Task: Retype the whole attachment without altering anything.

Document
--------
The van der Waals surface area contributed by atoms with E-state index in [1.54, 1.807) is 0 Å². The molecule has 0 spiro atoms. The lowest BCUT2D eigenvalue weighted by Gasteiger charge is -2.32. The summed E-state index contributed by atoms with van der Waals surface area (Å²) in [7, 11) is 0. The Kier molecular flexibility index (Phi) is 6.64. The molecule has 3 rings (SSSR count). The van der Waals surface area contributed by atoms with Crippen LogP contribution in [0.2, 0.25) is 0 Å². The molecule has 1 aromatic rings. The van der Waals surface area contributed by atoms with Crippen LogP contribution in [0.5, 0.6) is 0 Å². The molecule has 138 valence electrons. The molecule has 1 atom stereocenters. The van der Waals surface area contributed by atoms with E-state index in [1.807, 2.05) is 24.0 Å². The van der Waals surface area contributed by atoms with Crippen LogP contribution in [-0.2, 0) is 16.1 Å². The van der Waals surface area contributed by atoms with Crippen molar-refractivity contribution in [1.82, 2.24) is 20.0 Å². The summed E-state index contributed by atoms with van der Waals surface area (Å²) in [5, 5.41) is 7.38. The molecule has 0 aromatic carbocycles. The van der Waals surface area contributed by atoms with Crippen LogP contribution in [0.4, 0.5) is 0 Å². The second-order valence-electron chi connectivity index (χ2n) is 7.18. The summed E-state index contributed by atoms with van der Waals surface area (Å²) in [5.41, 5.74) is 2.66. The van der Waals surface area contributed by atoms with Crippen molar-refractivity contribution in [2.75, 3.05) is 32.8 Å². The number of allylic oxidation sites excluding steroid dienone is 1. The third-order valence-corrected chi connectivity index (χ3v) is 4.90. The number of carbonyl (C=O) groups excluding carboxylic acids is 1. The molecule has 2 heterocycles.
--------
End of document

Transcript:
The van der Waals surface area contributed by atoms with E-state index in [1.54, 1.807) is 0 Å². The molecule has 0 spiro atoms. The lowest BCUT2D eigenvalue weighted by Gasteiger charge is -2.32. The summed E-state index contributed by atoms with van der Waals surface area (Å²) in [7, 11) is 0. The Kier molecular flexibility index (Phi) is 6.64. The molecule has 3 rings (SSSR count). The van der Waals surface area contributed by atoms with Crippen LogP contribution in [0.2, 0.25) is 0 Å². The molecule has 1 aromatic rings. The van der Waals surface area contributed by atoms with Crippen LogP contribution in [0.5, 0.6) is 0 Å². The molecule has 138 valence electrons. The molecule has 1 atom stereocenters. The van der Waals surface area contributed by atoms with E-state index in [1.807, 2.05) is 24.0 Å². The van der Waals surface area contributed by atoms with Crippen LogP contribution in [-0.2, 0) is 16.1 Å². The van der Waals surface area contributed by atoms with Crippen molar-refractivity contribution in [1.82, 2.24) is 20.0 Å². The summed E-state index contributed by atoms with van der Waals surface area (Å²) in [5, 5.41) is 7.38. The molecule has 0 aromatic carbocycles. The van der Waals surface area contributed by atoms with Crippen LogP contribution in [0.4, 0.5) is 0 Å². The second-order valence-electron chi connectivity index (χ2n) is 7.18. The summed E-state index contributed by atoms with van der Waals surface area (Å²) in [5.41, 5.74) is 2.66. The van der Waals surface area contributed by atoms with Crippen molar-refractivity contribution in [2.75, 3.05) is 32.8 Å². The number of allylic oxidation sites excluding steroid dienone is 1. The third-order valence-corrected chi connectivity index (χ3v) is 4.90. The number of carbonyl (C=O) groups excluding carboxylic acids is 1. The molecule has 2 heterocycles.